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  • The Weissenhof Estate, 1927

    Located in Stuttgart, this housing estate was designed and built on the occasion of an exhibition that showcased the International style of modern architecture. The complex which is included in the Bauhaus UNESCO World Heritage portfolio, was lead by Mies van der Rohe and designed in part by Le Corbusier and a group of other architects who contributed through competition. It features 21 buildings that offer a range of typologies and sizes from detached house to apartment.

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  • Bauhaus-Archiv, 1979

    Designed by Walter Gropius, the Bauhaus-Archiv / Museum für Gestaltung in Berlin was built in Berlin in 1976-79. Originally intended for a site in Darmstadt, the building was replanned for the Berlin site by Alex Cvijanovic and architect Hans Bandel. While there were some compromises, the iconic shed roofs were maintained and Gropius’ general ground floor plan. In 2019, the renovated building with a new additional museum building will open.

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  • Lemke House, 1933

    Mies van der Rohe’s house for Karl Lemke in the suburbs of Berlin is designed to an L-shaped plan in a courthouse style. The house was a private retreat connected to the landscape, and while it doesn’t have an open-plan structure, Mies van der Rohe implemented his concept of flowing space into the design.

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  • Hufeisensiedlung, 1933

    The ‘Horseshoe Estate’ in Berlin built from 1925-33 was designed by Bruno Taut as a response to the city’s growing population. The name refers to the shape of the development as a curve of 25 terraced homes, each with a garden. Red, yellow, white and blue colours were used across the facades and architectural elements.

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  • Weiße Stadt, 1931

    Designed from 1929-31 by a group of architects designated for the project, the Weiße Stadt in Reinickendorf was built as a complex of low budget residential homes with amenities including shops, nurseries and doctor’s surgeries. The design incorporated pre-fabricated elements with standardized features and the white buildings with coloured highlights were positioned around green spaces.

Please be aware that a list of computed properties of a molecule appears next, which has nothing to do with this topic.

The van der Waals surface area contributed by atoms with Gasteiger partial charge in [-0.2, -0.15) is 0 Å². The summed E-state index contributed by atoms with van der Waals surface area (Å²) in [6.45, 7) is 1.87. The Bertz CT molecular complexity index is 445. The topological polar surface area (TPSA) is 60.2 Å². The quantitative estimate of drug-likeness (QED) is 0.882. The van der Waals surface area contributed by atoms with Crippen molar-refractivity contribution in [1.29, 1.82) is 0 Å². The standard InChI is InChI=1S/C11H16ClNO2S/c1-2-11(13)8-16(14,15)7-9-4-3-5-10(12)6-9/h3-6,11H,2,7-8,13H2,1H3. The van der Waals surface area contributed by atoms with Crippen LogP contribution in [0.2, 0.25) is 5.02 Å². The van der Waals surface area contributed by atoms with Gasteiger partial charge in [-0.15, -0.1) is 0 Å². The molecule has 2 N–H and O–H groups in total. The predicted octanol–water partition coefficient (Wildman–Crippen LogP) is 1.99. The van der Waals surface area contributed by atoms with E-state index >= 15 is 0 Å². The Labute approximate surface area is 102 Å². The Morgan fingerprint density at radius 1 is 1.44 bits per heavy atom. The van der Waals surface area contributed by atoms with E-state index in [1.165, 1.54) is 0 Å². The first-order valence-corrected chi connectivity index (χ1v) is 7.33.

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  • Zeche Zollverein, 1957

    Located near Essen, the Zollverein Coal Mine Industrial Complex was designed with Bauhaus principles by architects Fritz Schupp and Martin Kemmer. The twin-trestle winding tower has become an emblem of the Ruhr district and its industrial legacy. The massive complex was the largest coal mine in the world during its most active industrial period. Working its final shift in 1986, it has become a cultural and entertainment venue and it was awarded the designation of UNESCO World Heritage Site in 2001.

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  • Siedlung Bornheimer Hang, 1925

    Architect and city planner Ernst May was the mastermind behind this housing development in Frankfurt as part of the wider New Frankfurt project. May collaborated with Herbert Boehm to design the houses with pointed gable roofs, to adapt to the existing vernacular, with vertical strip windows as well as apartment blocks. Construction of the 1540 units was completed by 1930, thanks to the use of prefabricated elements.

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  • Goslar Bergwerk, 1936

    The architectural complex of the Rammelsberg ore mine was designed by Fritz Schupp and Martin Kremmer, who designed other industrial structures in the Ruhr. Classic principles of modernism were employed within the designs, which had an impact on industrial processes and production. After ceasing operations in 1988, Rammelsberg was designated a UNESCO world cultural heritage site in 1992.